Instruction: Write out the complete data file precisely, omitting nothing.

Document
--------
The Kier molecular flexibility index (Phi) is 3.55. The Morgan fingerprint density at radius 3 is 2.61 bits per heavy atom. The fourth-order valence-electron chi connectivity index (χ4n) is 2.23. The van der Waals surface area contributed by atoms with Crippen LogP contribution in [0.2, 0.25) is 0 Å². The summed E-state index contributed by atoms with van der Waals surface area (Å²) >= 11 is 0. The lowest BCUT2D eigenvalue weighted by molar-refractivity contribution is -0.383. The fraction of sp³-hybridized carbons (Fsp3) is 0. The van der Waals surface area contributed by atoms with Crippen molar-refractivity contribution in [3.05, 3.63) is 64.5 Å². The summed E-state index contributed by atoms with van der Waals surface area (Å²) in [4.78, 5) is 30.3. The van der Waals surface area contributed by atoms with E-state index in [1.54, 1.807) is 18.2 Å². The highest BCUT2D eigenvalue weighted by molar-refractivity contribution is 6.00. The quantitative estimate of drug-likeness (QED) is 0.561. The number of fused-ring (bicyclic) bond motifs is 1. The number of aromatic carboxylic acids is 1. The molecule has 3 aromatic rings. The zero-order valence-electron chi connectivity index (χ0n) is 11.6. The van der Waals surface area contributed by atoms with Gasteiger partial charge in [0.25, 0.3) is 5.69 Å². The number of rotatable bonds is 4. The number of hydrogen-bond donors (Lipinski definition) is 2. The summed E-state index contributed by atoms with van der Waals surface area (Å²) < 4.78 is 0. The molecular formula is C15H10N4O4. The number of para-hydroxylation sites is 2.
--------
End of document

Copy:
The Kier molecular flexibility index (Phi) is 3.55. The Morgan fingerprint density at radius 3 is 2.61 bits per heavy atom. The fourth-order valence-electron chi connectivity index (χ4n) is 2.23. The van der Waals surface area contributed by atoms with Crippen LogP contribution in [0.2, 0.25) is 0 Å². The summed E-state index contributed by atoms with van der Waals surface area (Å²) >= 11 is 0. The lowest BCUT2D eigenvalue weighted by molar-refractivity contribution is -0.383. The fraction of sp³-hybridized carbons (Fsp3) is 0. The van der Waals surface area contributed by atoms with Crippen molar-refractivity contribution in [3.05, 3.63) is 64.5 Å². The summed E-state index contributed by atoms with van der Waals surface area (Å²) in [4.78, 5) is 30.3. The van der Waals surface area contributed by atoms with E-state index in [1.54, 1.807) is 18.2 Å². The highest BCUT2D eigenvalue weighted by molar-refractivity contribution is 6.00. The quantitative estimate of drug-likeness (QED) is 0.561. The number of fused-ring (bicyclic) bond motifs is 1. The number of aromatic carboxylic acids is 1. The molecule has 3 aromatic rings. The zero-order valence-electron chi connectivity index (χ0n) is 11.6. The van der Waals surface area contributed by atoms with Gasteiger partial charge in [0.25, 0.3) is 5.69 Å². The number of rotatable bonds is 4. The number of hydrogen-bond donors (Lipinski definition) is 2. The summed E-state index contributed by atoms with van der Waals surface area (Å²) < 4.78 is 0. The molecular formula is C15H10N4O4. The number of para-hydroxylation sites is 2.